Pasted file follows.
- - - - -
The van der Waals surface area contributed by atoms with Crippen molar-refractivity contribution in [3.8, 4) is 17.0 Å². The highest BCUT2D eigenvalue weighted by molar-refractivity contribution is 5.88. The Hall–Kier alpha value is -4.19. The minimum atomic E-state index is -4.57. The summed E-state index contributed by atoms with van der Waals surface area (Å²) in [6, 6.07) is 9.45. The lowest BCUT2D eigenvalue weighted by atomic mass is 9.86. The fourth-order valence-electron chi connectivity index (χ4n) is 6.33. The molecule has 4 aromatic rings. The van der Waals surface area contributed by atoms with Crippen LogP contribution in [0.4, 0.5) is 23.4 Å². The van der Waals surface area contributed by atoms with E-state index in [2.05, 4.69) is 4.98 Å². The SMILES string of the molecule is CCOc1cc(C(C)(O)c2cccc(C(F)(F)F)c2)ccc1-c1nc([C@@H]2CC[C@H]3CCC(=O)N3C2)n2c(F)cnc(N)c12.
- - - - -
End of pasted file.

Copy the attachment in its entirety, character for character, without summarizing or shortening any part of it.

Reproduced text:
The van der Waals surface area contributed by atoms with Crippen molar-refractivity contribution in [3.8, 4) is 17.0 Å². The highest BCUT2D eigenvalue weighted by molar-refractivity contribution is 5.88. The Hall–Kier alpha value is -4.19. The minimum atomic E-state index is -4.57. The summed E-state index contributed by atoms with van der Waals surface area (Å²) in [6, 6.07) is 9.45. The lowest BCUT2D eigenvalue weighted by atomic mass is 9.86. The fourth-order valence-electron chi connectivity index (χ4n) is 6.33. The molecule has 4 aromatic rings. The van der Waals surface area contributed by atoms with Crippen LogP contribution in [0.4, 0.5) is 23.4 Å². The van der Waals surface area contributed by atoms with E-state index in [2.05, 4.69) is 4.98 Å². The SMILES string of the molecule is CCOc1cc(C(C)(O)c2cccc(C(F)(F)F)c2)ccc1-c1nc([C@@H]2CC[C@H]3CCC(=O)N3C2)n2c(F)cnc(N)c12.